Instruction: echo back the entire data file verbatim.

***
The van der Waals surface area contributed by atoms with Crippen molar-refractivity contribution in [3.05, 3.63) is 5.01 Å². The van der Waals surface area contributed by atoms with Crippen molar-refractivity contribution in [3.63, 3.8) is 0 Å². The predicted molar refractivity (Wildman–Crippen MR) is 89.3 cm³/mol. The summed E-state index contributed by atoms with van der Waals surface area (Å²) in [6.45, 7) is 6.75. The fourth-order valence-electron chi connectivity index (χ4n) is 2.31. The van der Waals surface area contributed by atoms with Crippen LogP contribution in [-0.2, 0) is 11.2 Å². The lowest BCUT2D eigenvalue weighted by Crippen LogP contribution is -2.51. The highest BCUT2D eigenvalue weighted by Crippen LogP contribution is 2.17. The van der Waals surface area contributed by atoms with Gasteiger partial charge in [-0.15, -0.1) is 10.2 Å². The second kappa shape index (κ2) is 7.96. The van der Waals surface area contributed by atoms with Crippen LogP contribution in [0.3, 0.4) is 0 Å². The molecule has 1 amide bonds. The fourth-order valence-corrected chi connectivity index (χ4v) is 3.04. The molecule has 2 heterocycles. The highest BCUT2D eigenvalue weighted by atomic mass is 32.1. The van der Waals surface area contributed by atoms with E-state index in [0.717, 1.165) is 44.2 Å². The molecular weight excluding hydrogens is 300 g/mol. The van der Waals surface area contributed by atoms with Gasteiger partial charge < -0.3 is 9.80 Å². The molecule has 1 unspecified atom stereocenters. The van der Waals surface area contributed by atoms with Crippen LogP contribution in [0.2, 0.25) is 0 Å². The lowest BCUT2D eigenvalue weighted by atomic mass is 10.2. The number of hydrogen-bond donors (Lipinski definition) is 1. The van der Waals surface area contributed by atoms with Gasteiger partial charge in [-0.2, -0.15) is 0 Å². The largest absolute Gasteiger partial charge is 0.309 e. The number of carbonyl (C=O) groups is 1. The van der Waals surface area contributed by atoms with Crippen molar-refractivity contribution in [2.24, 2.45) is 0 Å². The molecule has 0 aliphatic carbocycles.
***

The van der Waals surface area contributed by atoms with Crippen molar-refractivity contribution in [3.05, 3.63) is 5.01 Å². The van der Waals surface area contributed by atoms with Crippen molar-refractivity contribution in [3.63, 3.8) is 0 Å². The predicted molar refractivity (Wildman–Crippen MR) is 89.3 cm³/mol. The summed E-state index contributed by atoms with van der Waals surface area (Å²) in [6.45, 7) is 6.75. The fourth-order valence-electron chi connectivity index (χ4n) is 2.31. The van der Waals surface area contributed by atoms with Crippen LogP contribution in [-0.2, 0) is 11.2 Å². The lowest BCUT2D eigenvalue weighted by Crippen LogP contribution is -2.51. The highest BCUT2D eigenvalue weighted by Crippen LogP contribution is 2.17. The van der Waals surface area contributed by atoms with Gasteiger partial charge in [-0.15, -0.1) is 10.2 Å². The second kappa shape index (κ2) is 7.96. The van der Waals surface area contributed by atoms with Crippen LogP contribution in [0.3, 0.4) is 0 Å². The molecule has 1 amide bonds. The fourth-order valence-corrected chi connectivity index (χ4v) is 3.04. The molecule has 2 heterocycles. The highest BCUT2D eigenvalue weighted by atomic mass is 32.1. The van der Waals surface area contributed by atoms with E-state index in [0.717, 1.165) is 44.2 Å². The molecular weight excluding hydrogens is 300 g/mol. The van der Waals surface area contributed by atoms with Gasteiger partial charge < -0.3 is 9.80 Å². The molecule has 1 unspecified atom stereocenters. The van der Waals surface area contributed by atoms with Crippen LogP contribution in [0.2, 0.25) is 0 Å². The lowest BCUT2D eigenvalue weighted by atomic mass is 10.2. The number of hydrogen-bond donors (Lipinski definition) is 1. The van der Waals surface area contributed by atoms with Gasteiger partial charge in [-0.2, -0.15) is 0 Å². The largest absolute Gasteiger partial charge is 0.309 e. The number of carbonyl (C=O) groups is 1. The van der Waals surface area contributed by atoms with Crippen molar-refractivity contribution in [2.24, 2.45) is 0 Å². The molecule has 0 aliphatic carbocycles.